Presbyterians Consider New Sexuality Study
ORLANDO, Fla. (AP) _ After years of divisive debate, the Presbyterian Church (U.S.A.) is considering launching a three-year study on homosexuality.
The Committee on Human Sexuality of the 205th General Assembly voted 32-3 Sunday to recommend a churchwide study in response to more than 30 requests from regional church bodies that want the church to either strengthen or relax its ban on homosexual clergy.
Under the proposal, the ban on openly gay clergy would stand, but homosexual Presbyterians who have not made their sexuality public would be allowed to participate in the study without retribution.
Gay activists decried the call for further study as a delay tactic.
″We feel we are being sold down the drain again,″ said the Rev. Howard Warren of Presbyterian Act Up.
The committee was scheduled to report Monday afternoon to the full General Assembly, the church’s policy-making body.
The 1991 General Assembly affirmed past church statements declaring homosexuality ″is not God’s wish for humanity.″
The Rev. David Lee Dobler, the General Assembly’s newly elected moderator, has appealed for a stand that emphasizes compassion toward homosexuals but continues to ban openly gay people from the clergy.
″I believe that the middle will hold on this,″ Dobler told the committee Sunday. ″There are voices on the edges that our lord and we need to hear, but we don’t have to be driven by them.″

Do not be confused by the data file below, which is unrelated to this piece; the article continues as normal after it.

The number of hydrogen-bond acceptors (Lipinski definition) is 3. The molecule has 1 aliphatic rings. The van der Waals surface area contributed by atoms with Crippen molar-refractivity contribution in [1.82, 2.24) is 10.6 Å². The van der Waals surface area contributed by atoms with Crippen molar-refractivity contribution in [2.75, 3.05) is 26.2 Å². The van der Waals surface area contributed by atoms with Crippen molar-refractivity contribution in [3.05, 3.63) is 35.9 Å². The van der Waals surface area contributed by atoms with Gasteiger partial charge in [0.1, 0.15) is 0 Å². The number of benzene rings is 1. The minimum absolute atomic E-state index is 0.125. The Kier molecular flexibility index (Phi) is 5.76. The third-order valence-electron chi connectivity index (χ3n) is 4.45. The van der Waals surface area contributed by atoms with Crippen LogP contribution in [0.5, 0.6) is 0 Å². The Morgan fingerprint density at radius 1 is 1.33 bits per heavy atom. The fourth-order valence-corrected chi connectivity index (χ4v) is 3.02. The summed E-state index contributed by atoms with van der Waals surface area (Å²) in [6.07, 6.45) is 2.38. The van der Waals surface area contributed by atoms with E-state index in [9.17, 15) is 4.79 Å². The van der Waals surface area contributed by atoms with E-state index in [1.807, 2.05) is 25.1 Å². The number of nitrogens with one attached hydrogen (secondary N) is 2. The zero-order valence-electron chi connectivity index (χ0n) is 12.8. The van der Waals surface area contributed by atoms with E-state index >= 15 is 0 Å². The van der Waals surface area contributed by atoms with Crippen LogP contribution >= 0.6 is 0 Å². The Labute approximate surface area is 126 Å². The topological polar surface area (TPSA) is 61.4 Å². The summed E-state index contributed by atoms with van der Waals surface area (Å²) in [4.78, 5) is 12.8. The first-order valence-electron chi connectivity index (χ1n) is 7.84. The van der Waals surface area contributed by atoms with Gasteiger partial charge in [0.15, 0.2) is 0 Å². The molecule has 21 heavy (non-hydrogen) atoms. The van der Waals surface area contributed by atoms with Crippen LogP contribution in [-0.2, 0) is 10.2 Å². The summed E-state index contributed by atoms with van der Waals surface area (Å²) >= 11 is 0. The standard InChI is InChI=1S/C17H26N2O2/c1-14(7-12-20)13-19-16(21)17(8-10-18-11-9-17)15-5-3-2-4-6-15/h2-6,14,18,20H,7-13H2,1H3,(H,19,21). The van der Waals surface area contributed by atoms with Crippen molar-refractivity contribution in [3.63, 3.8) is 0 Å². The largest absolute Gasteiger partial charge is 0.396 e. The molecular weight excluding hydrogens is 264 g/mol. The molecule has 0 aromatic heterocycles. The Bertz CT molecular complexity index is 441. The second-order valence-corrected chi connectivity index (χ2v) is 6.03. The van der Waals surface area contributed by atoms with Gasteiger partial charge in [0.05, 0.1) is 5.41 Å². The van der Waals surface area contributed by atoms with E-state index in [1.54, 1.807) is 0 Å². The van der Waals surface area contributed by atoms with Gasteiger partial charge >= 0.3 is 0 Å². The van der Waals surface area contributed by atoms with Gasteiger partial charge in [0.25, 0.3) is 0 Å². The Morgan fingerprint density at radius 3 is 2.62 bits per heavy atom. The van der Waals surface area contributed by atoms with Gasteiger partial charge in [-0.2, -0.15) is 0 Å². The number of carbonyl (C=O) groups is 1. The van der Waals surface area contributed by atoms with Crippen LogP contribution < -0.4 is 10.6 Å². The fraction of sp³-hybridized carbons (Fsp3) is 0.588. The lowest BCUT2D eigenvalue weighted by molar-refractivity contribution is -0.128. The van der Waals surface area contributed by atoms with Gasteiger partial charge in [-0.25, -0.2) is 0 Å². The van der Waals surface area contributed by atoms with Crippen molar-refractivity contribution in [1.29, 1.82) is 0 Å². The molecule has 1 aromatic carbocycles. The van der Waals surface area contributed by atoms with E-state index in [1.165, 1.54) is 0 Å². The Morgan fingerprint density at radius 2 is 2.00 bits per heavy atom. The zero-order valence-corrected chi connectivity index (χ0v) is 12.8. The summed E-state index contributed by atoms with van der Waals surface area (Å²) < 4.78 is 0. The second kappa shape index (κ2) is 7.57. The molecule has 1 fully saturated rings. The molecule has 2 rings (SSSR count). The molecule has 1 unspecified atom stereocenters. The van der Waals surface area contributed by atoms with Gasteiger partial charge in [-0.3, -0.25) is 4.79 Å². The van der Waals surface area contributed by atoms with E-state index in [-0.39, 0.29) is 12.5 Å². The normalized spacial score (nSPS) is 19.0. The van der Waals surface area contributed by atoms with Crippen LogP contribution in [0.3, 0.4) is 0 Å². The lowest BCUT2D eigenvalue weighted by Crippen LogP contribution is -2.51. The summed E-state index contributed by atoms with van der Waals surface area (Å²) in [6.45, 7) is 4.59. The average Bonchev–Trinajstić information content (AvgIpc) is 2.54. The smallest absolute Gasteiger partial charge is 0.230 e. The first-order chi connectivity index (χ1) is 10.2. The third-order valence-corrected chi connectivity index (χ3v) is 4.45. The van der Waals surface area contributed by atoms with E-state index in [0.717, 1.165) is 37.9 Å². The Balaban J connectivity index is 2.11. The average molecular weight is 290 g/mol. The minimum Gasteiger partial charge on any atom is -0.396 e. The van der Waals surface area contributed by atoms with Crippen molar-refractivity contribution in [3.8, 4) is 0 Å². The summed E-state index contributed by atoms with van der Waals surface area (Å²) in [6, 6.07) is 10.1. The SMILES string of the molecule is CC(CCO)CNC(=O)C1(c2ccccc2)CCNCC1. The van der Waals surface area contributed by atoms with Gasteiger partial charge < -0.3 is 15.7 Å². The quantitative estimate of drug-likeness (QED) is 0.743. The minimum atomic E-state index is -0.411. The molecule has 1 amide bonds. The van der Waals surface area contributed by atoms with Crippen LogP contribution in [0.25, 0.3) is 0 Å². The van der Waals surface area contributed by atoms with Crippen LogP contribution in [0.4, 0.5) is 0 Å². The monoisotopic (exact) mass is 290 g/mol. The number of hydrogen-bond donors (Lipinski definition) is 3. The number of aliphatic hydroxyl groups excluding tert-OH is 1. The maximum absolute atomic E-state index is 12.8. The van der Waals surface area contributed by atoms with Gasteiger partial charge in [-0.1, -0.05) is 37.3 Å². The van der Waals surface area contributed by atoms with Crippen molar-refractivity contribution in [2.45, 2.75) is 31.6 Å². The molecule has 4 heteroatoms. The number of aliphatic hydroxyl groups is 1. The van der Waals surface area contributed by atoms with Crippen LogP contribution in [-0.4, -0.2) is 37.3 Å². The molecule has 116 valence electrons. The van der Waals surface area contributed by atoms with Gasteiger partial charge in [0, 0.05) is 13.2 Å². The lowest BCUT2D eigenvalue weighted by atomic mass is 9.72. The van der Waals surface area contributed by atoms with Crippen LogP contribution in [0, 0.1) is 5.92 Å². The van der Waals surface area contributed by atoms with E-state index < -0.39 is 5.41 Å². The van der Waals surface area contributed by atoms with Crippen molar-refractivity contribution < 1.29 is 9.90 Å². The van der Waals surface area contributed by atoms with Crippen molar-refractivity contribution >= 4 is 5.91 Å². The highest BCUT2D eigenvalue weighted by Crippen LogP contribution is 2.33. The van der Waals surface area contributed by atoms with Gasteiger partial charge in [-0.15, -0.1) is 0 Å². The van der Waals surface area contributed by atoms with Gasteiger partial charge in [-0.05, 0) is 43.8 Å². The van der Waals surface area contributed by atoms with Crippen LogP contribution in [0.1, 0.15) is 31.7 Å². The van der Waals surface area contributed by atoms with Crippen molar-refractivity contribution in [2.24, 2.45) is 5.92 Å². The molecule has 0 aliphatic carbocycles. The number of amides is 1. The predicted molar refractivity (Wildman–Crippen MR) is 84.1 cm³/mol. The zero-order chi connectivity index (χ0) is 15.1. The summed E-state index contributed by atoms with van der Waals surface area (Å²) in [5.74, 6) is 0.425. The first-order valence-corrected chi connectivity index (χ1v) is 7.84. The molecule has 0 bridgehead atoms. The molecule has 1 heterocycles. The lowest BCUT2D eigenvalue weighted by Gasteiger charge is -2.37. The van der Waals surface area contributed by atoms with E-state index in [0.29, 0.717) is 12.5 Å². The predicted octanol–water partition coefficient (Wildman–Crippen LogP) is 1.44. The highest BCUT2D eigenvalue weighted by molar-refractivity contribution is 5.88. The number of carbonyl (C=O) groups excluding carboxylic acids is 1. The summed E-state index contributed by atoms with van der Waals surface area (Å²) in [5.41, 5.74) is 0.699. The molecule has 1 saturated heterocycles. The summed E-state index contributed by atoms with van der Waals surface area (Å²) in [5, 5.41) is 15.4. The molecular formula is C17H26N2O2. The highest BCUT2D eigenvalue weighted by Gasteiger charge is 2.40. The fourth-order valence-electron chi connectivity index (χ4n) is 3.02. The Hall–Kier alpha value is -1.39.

Sunday morning, Presbyterians for Lesbian and Gay Concerns held a spirited worship service featuring noisemakers and calls for continued activism.
Lisa Larges of San Francisco told the gathering it was not enough for the church to welcome homosexuals when it refuses to ordain them.
″As a church, we cling to the false hope that we can offer love without justice,″ she said.
Afterward, the Rev. Jane Spahr said the church should lift its prohibition on openly gay clergy before engaging in further study.
″Let’s study together, but let’s rescind this rule that keeps us divided,″ she said.
Spahr’s appointment as minister to a congregation in Rochester, N.Y., was revoked last year by the church’s highest court.
Others have called for the church to strengthen its stand opposing the ordination of homosexuals.
″For 205 years, the Presbyterian Church has maintained a clear biblical witness,″ said Tom Edwards, one of the authors of the Princeton Declaration, which states the Bible is unambiguous in its condemnation of homosexuality.
″If we set this aside, the Presbyterian Church will ... say the authority of Scripture is secondary. The world will decide and tell us what is right. And that’s a very scary thing,″ Edwards said.